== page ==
Research and Analysis by Dale Kintzel
Retirement income in the United States has been described as a three-legged stool composed of Social Security benefits, personal savings, and employer-based retirement plans. For the latter, today's workers usually have a defined contribution plan in which the worker and employer contribute to the plan and the worker bears the risk for account performance. At retirement, the worker has the option of purchasing an annuity, which is similar to Social Security benefits and traditional defined benefit pension plans insofar as they provide a steady income stream for life. This issue paper examines the similarities and differences between Social Security retirement benefits and annuities, and the factors that determine how much lifetime retirement income an individual would receive.
When to claim Social Security retirement benefits is one of the most important financial decisions many people make. The Social Security Administration (SSA) provides a variety of online tools and publications to help individuals decide on their own when to claim benefits but maintains a neutral stance on when a person should claim. Because SSA remains neutral, other government, nonprofit, academic, and for-profit entities have developed tools to assist the public with their claiming decision. This note analyzes the advantages and limitations of six online benefit calculators. Users of these online tools should consider the source of their information and understand that the benefit estimates they produce are based on different underlying assumptions, which can result in different estimated benefit amounts.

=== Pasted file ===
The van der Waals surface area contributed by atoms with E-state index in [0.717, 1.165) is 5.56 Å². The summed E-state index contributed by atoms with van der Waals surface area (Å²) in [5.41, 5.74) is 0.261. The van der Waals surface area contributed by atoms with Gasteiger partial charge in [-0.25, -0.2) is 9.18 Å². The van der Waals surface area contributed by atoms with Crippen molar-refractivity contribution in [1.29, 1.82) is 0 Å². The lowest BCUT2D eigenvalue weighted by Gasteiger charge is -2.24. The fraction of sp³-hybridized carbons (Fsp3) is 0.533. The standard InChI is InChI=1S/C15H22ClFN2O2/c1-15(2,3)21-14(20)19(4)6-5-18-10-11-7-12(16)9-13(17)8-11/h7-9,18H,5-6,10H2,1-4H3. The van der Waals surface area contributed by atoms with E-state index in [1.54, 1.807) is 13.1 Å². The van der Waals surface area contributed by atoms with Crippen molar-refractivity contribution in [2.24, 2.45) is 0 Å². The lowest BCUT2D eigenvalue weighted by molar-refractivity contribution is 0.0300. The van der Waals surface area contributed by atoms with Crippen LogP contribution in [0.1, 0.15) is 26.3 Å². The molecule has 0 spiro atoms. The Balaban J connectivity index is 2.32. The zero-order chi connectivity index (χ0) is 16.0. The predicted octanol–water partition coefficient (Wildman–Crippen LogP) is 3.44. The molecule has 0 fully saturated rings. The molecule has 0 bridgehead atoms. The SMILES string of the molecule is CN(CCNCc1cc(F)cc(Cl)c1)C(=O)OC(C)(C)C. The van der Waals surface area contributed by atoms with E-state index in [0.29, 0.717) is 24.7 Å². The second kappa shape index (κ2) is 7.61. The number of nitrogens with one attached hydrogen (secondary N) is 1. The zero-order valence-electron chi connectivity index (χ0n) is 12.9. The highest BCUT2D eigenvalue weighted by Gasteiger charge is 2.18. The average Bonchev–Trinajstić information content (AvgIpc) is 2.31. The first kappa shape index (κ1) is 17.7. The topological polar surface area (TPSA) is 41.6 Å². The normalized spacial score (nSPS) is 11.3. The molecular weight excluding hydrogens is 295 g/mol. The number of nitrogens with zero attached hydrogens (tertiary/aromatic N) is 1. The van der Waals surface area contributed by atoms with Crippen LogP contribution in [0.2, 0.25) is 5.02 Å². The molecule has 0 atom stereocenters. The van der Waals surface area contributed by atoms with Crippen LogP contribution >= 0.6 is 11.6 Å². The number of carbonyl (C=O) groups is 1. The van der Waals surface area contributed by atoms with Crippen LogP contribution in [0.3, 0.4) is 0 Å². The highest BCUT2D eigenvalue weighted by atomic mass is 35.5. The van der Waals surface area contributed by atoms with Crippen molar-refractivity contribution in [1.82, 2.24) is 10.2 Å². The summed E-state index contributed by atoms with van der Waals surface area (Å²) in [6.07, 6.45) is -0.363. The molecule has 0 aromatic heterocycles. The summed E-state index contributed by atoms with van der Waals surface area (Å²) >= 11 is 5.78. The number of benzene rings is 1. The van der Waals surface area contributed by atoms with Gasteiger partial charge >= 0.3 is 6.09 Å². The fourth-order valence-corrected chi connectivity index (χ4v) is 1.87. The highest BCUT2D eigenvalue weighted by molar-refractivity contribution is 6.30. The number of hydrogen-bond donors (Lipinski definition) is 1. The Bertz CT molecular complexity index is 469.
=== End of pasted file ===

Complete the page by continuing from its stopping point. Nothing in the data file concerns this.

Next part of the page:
There has been much discussion recently about life-cycle funds and their role in providing a secure retirement income for older Americans. These funds, which gradually shift account assets from broad-based stock funds to bond funds as a participant ages, are becoming an important vehicle for retirement savings. This policy brief explores the economic rationale behind the life-cycle approach and the advantages and limitations of life-cycle funds.